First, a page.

Case studies are great for building trust with an audience. Rather than taking a client’s word for the fact that their business is great, a case study can vouch for how they used the product or service, how they found it and what the outcome was.
Finally, journalists love case studies. When reading the news, you might notice that lots of articles open with a personal anecdote from somebody who has experienced a particular issue. This human focus adds life and colour and relatability to news stories, because humans love reading about other humans. By using case studies, we’re hoping to feed journalists great personal stories that they can use to lead or weave within their piece.
Image Credit: Romana and Ramisha Kiyani, a case study for our childcare client Tiney
What makes a good PR case study?
- An interesting story
There needs to be something remarkable about your case study’s story that will catch the attention or imagination of a journalist and their readers. For example, if you’re pitching a parenting app, is there a particularly emotive or personal reason why the case study turned to the app that will resonate with readers? You need to find an angle within the case study’s story that’s interesting to a wider audience and that people will want to click on. Make sure you’ve found an angle that feels fresh, topical and exciting.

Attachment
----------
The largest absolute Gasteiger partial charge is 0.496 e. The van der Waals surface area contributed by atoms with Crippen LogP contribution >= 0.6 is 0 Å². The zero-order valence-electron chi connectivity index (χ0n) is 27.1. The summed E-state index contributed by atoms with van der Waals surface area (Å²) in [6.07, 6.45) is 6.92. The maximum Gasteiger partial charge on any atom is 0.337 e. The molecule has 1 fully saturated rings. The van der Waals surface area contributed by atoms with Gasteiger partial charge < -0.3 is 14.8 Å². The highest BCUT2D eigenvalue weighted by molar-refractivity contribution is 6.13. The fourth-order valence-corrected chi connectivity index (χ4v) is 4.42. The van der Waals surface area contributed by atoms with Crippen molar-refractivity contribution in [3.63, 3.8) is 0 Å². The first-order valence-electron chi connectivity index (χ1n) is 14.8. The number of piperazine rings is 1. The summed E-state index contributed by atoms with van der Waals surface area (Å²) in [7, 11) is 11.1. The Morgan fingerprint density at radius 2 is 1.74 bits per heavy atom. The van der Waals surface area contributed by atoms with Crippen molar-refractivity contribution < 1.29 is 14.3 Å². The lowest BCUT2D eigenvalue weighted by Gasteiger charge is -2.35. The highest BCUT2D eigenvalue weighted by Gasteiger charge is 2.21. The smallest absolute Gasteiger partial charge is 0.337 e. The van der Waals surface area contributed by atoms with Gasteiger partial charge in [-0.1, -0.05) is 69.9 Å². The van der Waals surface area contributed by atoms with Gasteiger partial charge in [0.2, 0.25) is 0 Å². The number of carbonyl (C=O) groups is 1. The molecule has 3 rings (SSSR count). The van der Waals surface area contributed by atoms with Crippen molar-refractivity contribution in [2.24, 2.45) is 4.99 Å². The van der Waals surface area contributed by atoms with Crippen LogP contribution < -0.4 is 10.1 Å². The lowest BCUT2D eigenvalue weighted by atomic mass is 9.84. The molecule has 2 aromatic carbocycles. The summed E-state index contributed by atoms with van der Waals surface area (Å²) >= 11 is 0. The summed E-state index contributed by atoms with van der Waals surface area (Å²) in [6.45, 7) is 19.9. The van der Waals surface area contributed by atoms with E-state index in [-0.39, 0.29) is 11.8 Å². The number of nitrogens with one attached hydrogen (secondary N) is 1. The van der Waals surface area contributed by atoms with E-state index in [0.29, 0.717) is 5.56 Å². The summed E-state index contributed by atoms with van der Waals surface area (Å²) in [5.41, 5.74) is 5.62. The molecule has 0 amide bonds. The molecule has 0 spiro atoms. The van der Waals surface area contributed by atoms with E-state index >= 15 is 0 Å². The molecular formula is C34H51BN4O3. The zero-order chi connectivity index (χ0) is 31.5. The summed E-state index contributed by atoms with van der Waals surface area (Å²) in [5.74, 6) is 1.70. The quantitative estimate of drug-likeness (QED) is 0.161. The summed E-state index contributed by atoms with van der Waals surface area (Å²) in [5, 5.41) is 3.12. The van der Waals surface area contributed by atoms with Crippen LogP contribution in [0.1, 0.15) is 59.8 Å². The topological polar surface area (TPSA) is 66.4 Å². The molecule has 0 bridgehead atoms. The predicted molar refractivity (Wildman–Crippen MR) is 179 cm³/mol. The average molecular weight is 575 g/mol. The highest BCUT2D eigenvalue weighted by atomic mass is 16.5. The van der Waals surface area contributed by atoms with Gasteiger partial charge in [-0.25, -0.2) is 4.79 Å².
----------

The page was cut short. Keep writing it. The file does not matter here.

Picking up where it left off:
Journalists are interested in case studies that feel relevant and newsworthy. For example, at the time of writing we’re experiencing a cost of living crisis. If you have case studies who can speak about how they’ve saved lots of money using a little-known app or hack during the cost of living crisis, journalists will likely want to speak to them. Stay plugged into the news and keep your roster of case studies updated so that you’re ready to jump when a topical news story relevant to a case study comes along.